N Digit Combinations

This is a discussion on N Digit Combinations within the C Programming forums, part of the General Programming Boards category; I need help understanding a programming assignment. I need to use recursion to create all the possible combinations of n-digit ...

  1. #1
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    N Digit Combinations

    I need help understanding a programming assignment.

    I need to use recursion to create all the possible combinations of n-digit numbers (n <= 5) that can be obtained from a list of single digit, non-repeating numbers (1-9).

    For example if I have an array containing {1,2} and I wanted all the 3 digit combinations from that I would get: 111 112 121 122 211 212 221 222. Like wise if I wanted all of the 2 digit combinations from {1,2,3} it would be 11 12 13 21 22 23 31 32 33.

    It seems to me that the number of combinations will be k^n, where k is the number of numbers and n is the number of digits but I'm not sure if this is an accurate observation.

    I understand how to solve the problem with a fixed number of digits using loops but I can't seem to figure out how to deal with a variable number of digits other then I would need n-loops for n-digits.

    I don't understand what the base or recursive case for this problem would be. Any hints or pointers would be much appreciated.

    Thanks in advance.

    - Z

  2. #2
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    If you can't describe how you would do it yourself, you can't hope to write code which tells the computer how to do it.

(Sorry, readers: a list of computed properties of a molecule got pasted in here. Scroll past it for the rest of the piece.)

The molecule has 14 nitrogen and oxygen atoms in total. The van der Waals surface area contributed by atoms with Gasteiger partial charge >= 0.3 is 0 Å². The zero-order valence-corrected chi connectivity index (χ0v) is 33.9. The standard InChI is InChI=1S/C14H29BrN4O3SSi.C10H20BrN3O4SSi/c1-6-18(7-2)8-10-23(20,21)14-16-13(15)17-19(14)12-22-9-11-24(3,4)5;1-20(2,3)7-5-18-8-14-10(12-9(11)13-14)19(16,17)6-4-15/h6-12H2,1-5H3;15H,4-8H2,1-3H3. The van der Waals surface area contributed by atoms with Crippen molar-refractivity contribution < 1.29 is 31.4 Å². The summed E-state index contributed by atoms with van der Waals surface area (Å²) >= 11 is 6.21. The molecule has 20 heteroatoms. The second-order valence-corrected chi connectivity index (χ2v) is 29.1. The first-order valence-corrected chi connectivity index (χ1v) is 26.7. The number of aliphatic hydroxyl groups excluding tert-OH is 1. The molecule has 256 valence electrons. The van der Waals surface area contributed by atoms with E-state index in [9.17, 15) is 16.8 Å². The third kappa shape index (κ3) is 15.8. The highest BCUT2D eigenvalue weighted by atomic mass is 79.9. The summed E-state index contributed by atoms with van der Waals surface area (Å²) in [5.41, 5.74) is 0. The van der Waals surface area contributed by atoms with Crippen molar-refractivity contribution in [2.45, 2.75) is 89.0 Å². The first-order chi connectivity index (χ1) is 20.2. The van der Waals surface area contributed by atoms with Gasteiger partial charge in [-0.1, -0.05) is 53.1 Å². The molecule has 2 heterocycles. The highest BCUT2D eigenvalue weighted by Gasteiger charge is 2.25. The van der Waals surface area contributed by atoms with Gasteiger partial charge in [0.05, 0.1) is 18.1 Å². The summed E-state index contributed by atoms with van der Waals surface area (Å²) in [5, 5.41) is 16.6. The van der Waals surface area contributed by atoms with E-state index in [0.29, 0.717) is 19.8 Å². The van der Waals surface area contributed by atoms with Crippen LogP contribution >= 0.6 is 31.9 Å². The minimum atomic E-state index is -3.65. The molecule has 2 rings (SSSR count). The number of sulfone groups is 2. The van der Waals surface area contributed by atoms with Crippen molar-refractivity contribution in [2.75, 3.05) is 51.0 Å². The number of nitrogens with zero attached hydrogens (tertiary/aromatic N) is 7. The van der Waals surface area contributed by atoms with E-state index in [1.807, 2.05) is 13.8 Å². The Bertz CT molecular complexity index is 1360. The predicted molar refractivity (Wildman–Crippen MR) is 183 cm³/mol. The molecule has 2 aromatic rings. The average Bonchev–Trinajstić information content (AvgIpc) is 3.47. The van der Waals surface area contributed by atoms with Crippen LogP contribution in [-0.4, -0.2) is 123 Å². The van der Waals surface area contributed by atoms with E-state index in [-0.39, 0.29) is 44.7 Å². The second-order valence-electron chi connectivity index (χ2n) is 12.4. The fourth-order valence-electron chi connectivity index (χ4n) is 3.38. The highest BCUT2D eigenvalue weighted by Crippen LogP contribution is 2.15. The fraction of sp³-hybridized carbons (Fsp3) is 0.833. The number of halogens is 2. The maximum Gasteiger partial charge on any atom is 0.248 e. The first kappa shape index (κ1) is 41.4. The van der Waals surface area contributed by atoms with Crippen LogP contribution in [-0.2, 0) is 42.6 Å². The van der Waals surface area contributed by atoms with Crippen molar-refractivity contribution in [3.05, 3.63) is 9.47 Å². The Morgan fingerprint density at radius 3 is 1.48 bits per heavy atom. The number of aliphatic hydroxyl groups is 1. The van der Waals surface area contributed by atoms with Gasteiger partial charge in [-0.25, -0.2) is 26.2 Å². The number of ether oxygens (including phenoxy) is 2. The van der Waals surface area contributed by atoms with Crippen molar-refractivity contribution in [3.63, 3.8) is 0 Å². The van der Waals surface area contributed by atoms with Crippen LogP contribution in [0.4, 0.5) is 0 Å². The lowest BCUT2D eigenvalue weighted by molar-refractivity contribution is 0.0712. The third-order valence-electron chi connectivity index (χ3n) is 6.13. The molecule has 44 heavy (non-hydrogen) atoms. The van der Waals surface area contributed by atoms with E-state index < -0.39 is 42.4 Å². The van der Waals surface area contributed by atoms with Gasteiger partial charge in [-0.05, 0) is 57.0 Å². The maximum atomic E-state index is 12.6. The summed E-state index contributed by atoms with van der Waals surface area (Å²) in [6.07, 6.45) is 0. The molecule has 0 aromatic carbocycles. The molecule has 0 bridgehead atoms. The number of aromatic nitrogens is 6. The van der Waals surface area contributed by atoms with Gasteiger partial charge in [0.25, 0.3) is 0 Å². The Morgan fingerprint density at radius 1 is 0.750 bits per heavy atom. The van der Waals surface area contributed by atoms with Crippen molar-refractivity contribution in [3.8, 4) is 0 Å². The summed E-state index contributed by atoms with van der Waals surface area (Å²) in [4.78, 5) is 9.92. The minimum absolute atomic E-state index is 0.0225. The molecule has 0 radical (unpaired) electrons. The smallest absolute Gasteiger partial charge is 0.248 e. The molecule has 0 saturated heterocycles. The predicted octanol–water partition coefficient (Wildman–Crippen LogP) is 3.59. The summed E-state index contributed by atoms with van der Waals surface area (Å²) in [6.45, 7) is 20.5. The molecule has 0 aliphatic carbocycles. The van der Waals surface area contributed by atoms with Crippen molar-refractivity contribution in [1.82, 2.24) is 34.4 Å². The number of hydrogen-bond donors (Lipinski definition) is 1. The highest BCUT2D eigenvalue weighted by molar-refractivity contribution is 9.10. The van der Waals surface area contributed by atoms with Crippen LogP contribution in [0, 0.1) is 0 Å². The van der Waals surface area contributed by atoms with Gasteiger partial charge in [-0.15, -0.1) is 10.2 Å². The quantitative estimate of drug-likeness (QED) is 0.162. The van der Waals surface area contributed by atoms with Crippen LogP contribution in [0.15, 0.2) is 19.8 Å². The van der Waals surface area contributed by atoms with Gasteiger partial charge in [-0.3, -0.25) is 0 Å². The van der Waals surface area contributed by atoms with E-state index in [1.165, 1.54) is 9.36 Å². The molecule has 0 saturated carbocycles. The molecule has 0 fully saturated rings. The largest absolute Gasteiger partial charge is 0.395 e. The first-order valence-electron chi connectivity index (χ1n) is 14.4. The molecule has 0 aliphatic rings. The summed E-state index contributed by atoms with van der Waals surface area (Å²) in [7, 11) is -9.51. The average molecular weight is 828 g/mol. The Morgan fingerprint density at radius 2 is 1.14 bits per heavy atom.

Imagine you were asked to generate these combinations by hand (on a piece of paper). Describe the approach you would use. Since your brain is not recursive (your brain can't create a temporary new brain to address parts of the problem), the way you would do it yourself will probably be a valid method.
    Right 98% of the time, and don't care about the other 3%.

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    There are different ways of doing it depending on whether or not you want the set of numbers sorted. One easy way of doing it is to pass an accumulator variable along with each recursive call.

    Code:
    void print_combinations(int n, int accumulator);
    For each iteration, pass
    Code:
    print_combinations(n - 1, accumulator + 10^(n - 1) * i)
    where i is the current number from the set of allowed numbers (use a for loop where you call print_combinations).

    For example, for n=3 and the set of allowed numbers={1, 2} we get:
    Code:
    print_combinations(3, 0);
      print_combinations(2, 100);
      print_combinations(2, 200);
        print_combinations(1, 110);
        print_combinations(1, 120);
        print_combinations(1, 210);
        print_combinations(1, 220);
          print_combinations(0, 111);
          print_combinations(0, 112);
          print_combinations(0, 121);
          print_combinations(0, 122);
          print_combinations(0, 211);
          print_combinations(0, 212);
          print_combinations(0, 221);
          print_combinations(0, 222);

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    your call tree is confusing? your sorted it by depth level for some reason...? are the trailing zeroes required?